The tilt rods are very effective at building the thickness of the middle and lower trapeze. A very common axiom is that the tilt rods build the thickness of the back because they load the lower trapezoidal region and therefore cannot expand the back. To do this, you need to train the broadest muscles of the back.
Unfortunately, due to the inclined position of the body, these tractions can damage the bottom of the back. Different traction arm exercisers partially solve this problem. The lower trapeze region is very difficult to use – it requires exceptional concentration and strict execution techniques. However, many athletes often cheat in order to lift as much weight as possible. This practice significantly reduces the effectiveness of the exercise, increasing the risk of injury.
Tilting the barbell is a bilateral exercise. Its unitary variant – dumbbell pulls with one hand in an inclination – provides wider amplitude of movement both in stretched and reduced positions. Remember that muscles are stronger when you load them unilaterally.
➜ Body Position
Dorian Iates has revolutionized the way back training is done. He not only changed the grip (from the bottom), but also the position of the body. The question of how the body is tilted can be controversial: should the torso be parallel to the floor, or should the angle be 75°, like Dorian’s?
You can find out the best position for yourself very simply. Lean forward and try to pull the blades as far as possible. Most people find it much easier to do this when the body is tilted by 75°.
So Dorian’s offer fits most people, and it is less dangerous for the lumbar area than the parallel position. Of course, the more straight you stand, the more the load will shift from the middle of the trapezes to the top and relieve the load from the widest. If you fully straighten up, then the exercise will be called a scar, 75 ° is the golden mean.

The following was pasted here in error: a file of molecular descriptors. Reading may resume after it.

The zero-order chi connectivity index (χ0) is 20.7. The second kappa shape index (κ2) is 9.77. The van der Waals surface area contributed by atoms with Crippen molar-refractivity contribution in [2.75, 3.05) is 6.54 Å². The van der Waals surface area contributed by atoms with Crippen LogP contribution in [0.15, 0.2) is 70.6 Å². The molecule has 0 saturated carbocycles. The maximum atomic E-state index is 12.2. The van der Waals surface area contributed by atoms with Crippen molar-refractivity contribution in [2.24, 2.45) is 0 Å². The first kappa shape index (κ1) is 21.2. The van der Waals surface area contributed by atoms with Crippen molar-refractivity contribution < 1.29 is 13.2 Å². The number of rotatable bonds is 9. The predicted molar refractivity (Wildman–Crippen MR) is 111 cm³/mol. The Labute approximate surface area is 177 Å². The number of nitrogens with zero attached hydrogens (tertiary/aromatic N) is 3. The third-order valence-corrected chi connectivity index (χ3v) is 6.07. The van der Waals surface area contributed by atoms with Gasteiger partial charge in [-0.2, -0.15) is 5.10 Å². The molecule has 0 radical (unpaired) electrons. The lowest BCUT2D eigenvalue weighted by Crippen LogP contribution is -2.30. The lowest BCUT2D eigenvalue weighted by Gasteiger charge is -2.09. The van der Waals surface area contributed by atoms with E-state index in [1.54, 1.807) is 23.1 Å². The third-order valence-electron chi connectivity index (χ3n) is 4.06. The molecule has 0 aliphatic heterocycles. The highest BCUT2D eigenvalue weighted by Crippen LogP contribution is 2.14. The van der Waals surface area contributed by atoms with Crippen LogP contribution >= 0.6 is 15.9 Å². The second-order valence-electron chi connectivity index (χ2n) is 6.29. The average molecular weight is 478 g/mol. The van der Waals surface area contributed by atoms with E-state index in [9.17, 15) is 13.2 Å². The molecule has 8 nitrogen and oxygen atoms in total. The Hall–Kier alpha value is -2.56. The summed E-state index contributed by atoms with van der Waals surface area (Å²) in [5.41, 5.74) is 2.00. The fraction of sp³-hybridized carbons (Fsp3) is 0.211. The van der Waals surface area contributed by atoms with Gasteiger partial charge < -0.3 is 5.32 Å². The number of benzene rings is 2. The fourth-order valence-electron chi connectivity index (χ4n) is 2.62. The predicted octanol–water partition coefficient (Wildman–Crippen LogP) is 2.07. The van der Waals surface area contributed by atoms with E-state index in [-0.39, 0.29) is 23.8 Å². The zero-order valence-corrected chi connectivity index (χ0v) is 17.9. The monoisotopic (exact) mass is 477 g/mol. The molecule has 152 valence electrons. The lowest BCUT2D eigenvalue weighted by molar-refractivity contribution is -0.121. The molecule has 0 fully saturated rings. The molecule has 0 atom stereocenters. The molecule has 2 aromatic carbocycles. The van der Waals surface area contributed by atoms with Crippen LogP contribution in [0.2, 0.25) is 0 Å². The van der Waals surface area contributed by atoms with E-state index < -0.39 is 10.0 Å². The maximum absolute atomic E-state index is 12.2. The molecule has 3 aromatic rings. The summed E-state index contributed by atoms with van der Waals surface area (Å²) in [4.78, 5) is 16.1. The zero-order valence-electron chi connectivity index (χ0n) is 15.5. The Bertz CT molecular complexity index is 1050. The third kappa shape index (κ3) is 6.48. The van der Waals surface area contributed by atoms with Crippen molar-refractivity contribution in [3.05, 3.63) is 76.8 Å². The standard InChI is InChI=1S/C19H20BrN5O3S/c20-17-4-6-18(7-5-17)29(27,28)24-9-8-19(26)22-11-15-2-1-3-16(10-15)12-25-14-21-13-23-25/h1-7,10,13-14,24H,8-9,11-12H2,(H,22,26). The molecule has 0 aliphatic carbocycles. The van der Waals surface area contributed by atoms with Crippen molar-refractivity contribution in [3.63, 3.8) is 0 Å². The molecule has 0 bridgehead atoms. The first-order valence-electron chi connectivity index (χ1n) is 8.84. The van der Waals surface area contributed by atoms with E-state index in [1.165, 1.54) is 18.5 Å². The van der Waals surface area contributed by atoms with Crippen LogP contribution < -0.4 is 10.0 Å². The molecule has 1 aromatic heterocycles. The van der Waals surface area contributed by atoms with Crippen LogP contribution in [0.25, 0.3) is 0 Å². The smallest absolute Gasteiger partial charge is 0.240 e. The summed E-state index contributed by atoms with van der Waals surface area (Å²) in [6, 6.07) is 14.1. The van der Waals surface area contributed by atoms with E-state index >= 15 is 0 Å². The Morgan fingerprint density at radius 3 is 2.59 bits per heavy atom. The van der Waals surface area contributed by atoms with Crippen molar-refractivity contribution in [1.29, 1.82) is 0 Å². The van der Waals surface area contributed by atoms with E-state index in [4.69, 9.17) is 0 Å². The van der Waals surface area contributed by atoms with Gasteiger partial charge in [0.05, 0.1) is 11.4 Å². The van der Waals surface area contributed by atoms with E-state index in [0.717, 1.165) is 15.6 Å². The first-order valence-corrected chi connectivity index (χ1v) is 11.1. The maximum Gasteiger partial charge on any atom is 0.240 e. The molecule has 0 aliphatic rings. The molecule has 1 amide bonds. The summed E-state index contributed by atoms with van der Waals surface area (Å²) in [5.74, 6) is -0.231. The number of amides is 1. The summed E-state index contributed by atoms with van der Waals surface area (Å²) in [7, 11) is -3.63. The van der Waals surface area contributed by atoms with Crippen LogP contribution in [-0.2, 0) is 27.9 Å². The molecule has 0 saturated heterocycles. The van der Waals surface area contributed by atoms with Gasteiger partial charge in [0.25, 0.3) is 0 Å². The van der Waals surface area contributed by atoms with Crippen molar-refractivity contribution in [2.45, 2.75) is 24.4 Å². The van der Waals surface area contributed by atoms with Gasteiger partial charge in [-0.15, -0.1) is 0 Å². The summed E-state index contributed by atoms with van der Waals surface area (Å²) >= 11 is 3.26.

There are two kinds of grip here: bottom and top. Dorian’s variant – from below – is more directed to the lower part of the trapeze.
However, neither of them suits me. I suggest you to do the traction with the EZ griffin. The only problem is that many gyms only have short EZ grids, so it will be difficult to load them in the power frame (more on this below).
Note that most traction machines have neutral hand positions (thumbs up).
➜ What about the grip width?
The wider the grip, the easier it will be for you to shorten the lower parts of the trapezoid at the top of the amplitude. But on the other hand, expanding the grip, you sacrifice the amplitude and stretch itself, narrowing it down, getting the best stretch, but the worst contraction, because at the top of your own body will not allow you to raise your elbows even higher. I suggest you grip the neck with a grip at shoulder width, it will give you a good cut while slightly reducing the stretch.
➜ Griffin trajectory
There is also a lot of debate on this issue. I prefer to move the neck close to the quadriceps, which reduces the load on the back. To protect the back and better reduce trapezes, it is important to hold the head correctly. I recommend looking forward and slightly up, not down. Never turn your head sideways during the exercise.
➜ Recommendations for working with large weights
Many bodybuilders lower the bar to the floor between sets, which means that the next approach to deadlift must begin. It’s dangerous, especially if you grip from below (you don’t want to rip your biceps, do you?) It’s also a waste of energy. But the worst part is that many people even walk around with a barbell in their hands to put it on racks, for example. This is unproductive and dangerous.
Use a power frame. Set the stoppers so that you only need to lift the bar 5 centimetres to the starting position. Bend over, take the barbell and start working – nothing extra. Not only will you keep yourself safe, but you’ll also save energy that you’d better spend on doing more repetitions at the end of your approach.